Marketing, innovation and a better mousetrap

Peter Drucker said:

“Because the purpose of business is to create a customer, the business enterprise has two–and only two–basic functions: marketing and innovation. Marketing and innovation produce results; all the rest are costs. Marketing is the distinguishing, unique function of the business.”

Yet, time after time we see companies trot out responses to competition that aren’t much different than the competition. Witness the box like car pioneered by the Scion Xb, then the Honda Element, and now the Nissan Cube. Honda misjudged the primary market so badly for the Element- thinking young hipsters would be the primary market- and it ended up being a car for the practical geriatric set (don’t worry, Chrysler had the same experience with the PT Cruiser).

And then there is a crazy inventor named James Dyson. The man who made 5,127 prototypes before coming up with the vacuum that doesn’t lose suction as it does its job. Not only did the vacuum work better- it also looked better- bright yellow, in a land of beige and brown. It also proudly displayed your dirt- something other vacuums were skittish about.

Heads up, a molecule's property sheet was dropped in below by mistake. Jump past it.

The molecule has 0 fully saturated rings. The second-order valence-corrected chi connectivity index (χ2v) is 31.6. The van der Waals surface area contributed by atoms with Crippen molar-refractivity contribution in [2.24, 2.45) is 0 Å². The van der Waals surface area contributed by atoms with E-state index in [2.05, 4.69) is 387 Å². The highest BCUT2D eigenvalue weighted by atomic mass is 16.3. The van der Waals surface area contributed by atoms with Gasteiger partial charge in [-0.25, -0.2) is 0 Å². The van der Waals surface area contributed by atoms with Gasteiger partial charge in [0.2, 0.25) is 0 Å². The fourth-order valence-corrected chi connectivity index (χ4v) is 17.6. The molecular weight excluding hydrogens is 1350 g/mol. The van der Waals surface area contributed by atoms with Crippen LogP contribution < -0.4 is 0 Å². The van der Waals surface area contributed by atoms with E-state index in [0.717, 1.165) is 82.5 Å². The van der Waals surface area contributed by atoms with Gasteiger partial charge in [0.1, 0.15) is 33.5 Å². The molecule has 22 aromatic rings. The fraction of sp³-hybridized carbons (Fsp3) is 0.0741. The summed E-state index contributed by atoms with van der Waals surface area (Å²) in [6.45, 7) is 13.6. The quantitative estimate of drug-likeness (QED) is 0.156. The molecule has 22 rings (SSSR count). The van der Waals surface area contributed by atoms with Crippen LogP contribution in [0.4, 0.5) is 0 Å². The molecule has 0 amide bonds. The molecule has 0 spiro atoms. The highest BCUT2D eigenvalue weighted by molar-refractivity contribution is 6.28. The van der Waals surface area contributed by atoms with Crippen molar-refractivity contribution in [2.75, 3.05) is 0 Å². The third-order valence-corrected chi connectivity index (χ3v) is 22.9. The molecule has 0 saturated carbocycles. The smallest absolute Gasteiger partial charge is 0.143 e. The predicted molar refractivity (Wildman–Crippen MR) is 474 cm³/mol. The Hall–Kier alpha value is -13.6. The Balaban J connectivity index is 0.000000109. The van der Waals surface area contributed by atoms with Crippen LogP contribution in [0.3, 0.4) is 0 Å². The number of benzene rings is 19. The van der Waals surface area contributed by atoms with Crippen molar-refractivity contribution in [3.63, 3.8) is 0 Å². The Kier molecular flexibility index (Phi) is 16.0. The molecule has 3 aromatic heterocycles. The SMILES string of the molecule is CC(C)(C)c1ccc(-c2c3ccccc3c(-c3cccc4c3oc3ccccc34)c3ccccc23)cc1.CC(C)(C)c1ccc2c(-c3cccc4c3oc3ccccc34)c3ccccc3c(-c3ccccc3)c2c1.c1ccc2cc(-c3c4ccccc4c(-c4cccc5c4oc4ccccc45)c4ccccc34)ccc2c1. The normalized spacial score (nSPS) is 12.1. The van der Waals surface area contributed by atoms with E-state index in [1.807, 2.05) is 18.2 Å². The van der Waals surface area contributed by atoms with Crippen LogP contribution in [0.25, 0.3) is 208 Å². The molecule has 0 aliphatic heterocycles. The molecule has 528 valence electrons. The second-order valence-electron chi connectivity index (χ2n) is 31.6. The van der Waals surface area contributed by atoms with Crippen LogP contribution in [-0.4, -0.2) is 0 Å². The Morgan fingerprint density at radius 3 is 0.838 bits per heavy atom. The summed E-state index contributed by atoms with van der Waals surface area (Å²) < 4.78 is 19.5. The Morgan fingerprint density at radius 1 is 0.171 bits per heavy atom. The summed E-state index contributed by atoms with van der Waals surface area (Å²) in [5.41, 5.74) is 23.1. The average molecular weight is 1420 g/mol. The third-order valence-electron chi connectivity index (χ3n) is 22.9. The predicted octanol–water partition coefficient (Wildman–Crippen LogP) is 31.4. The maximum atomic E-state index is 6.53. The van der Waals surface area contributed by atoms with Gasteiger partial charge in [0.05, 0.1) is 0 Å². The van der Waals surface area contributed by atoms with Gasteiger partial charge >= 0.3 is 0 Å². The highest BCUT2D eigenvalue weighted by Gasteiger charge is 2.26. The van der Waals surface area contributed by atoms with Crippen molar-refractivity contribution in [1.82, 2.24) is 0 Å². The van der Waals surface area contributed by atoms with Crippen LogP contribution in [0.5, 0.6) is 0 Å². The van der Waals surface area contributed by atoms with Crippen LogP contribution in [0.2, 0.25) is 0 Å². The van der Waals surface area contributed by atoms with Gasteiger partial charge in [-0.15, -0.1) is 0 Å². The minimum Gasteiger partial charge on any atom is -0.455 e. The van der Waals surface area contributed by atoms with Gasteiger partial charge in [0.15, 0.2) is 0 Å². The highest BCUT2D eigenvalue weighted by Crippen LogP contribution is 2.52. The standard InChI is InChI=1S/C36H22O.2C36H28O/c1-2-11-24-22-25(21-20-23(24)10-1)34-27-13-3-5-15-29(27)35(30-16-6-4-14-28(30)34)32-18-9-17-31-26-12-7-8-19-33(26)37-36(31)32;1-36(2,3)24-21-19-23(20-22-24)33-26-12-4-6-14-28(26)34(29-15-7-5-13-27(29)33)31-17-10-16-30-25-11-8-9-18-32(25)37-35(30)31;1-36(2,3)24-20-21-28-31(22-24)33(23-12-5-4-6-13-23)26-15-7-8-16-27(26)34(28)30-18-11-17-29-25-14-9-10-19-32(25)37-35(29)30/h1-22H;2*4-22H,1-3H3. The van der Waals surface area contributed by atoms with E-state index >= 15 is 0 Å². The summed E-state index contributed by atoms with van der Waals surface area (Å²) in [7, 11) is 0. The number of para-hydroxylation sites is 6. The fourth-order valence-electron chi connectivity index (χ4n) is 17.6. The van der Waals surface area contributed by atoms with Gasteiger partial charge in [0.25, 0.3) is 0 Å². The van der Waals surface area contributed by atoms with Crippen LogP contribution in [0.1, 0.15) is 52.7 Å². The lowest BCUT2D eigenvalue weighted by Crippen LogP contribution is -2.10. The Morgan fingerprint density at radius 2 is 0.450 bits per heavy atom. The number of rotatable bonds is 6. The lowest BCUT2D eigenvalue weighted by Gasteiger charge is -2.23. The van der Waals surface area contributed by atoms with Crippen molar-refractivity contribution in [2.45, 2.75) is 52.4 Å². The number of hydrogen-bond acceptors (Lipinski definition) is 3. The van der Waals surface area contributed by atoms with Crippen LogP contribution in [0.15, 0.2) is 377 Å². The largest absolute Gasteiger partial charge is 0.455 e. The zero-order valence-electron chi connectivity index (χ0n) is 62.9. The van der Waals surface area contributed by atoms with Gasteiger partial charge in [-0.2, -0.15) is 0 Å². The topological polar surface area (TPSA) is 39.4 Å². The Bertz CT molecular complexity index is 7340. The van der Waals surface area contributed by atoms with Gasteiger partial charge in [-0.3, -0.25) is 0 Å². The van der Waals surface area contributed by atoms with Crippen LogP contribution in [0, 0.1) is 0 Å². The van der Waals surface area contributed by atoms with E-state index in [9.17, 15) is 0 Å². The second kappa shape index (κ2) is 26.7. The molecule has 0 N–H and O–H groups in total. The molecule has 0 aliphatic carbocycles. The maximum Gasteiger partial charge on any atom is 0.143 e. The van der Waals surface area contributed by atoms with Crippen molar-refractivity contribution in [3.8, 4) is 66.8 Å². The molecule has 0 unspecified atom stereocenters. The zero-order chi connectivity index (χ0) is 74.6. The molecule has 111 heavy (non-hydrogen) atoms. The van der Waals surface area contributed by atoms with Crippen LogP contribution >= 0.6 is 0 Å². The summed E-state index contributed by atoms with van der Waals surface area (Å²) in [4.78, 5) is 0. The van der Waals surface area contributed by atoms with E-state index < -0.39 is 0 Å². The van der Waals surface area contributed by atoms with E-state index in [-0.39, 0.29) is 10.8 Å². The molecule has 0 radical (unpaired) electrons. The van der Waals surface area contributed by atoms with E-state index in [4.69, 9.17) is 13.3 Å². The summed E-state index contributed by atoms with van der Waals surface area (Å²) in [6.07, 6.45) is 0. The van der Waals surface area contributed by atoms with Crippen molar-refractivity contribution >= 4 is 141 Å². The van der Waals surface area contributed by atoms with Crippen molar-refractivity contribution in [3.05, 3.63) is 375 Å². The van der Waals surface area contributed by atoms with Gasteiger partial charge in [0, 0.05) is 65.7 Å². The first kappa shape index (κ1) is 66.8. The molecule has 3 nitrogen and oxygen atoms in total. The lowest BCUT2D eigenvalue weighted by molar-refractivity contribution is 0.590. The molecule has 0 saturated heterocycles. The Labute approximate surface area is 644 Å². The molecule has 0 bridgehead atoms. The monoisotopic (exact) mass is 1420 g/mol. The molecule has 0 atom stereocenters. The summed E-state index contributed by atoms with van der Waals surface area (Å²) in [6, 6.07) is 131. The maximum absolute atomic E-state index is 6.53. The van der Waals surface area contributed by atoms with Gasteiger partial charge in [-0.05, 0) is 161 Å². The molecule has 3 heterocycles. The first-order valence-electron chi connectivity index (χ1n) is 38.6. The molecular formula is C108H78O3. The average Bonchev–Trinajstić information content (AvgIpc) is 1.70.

He was able to charge a premium for his product, not because of better marketing, but because he had built a better product. How many times would I rather get a better product than a better advertising pitch: it’s a no brainer, every time.

Dyson Air Blade hand dryer

Dyson Air Blade hand dryer

But the key to the Dyson brand is that they’ve continued to offer products that don’t look or act like other products. Just adding a ball to the vacuum wasn’t enough, next came the hand dryer- the “Air Blade” the scraped the water off your hands with one simple swipe through a wall of super fast air. It cut the time to dry hands by a third compared to other air dryers.

Now, Dyson introduces a fan- like no other. And, while the fan looks different, works different, it also solves a major safety issue (which I only found out once I tweeted about it- and a friend instantly retweeted- kid safe, no fan blades).

Dyson Air Multiplier fan

Dyson Air Multiplier fan

Sure it costs about 10 times more than the fan you can get at the local superstore, but, that’s what real innovation does- it gives a business a distinct competitive advantage. Here is the description from Dyson:

The Dyson Air Multiplier™ fan works very differently to conventional fans. It uses Air Multiplier™ technology to draw in air and amplify it 15 times, producing an uninterrupted stream of smooth air. With no blades or grill, it’s safe, easy to clean and doesn’t cause unpleasant buffeting.

via Dyson Air Multiplier™ fan |

So, next time the client says “make the logo bigger” the correct response is “make the product better.”

Dyson understands what Peter Drucker preached. Innovation is better marketing.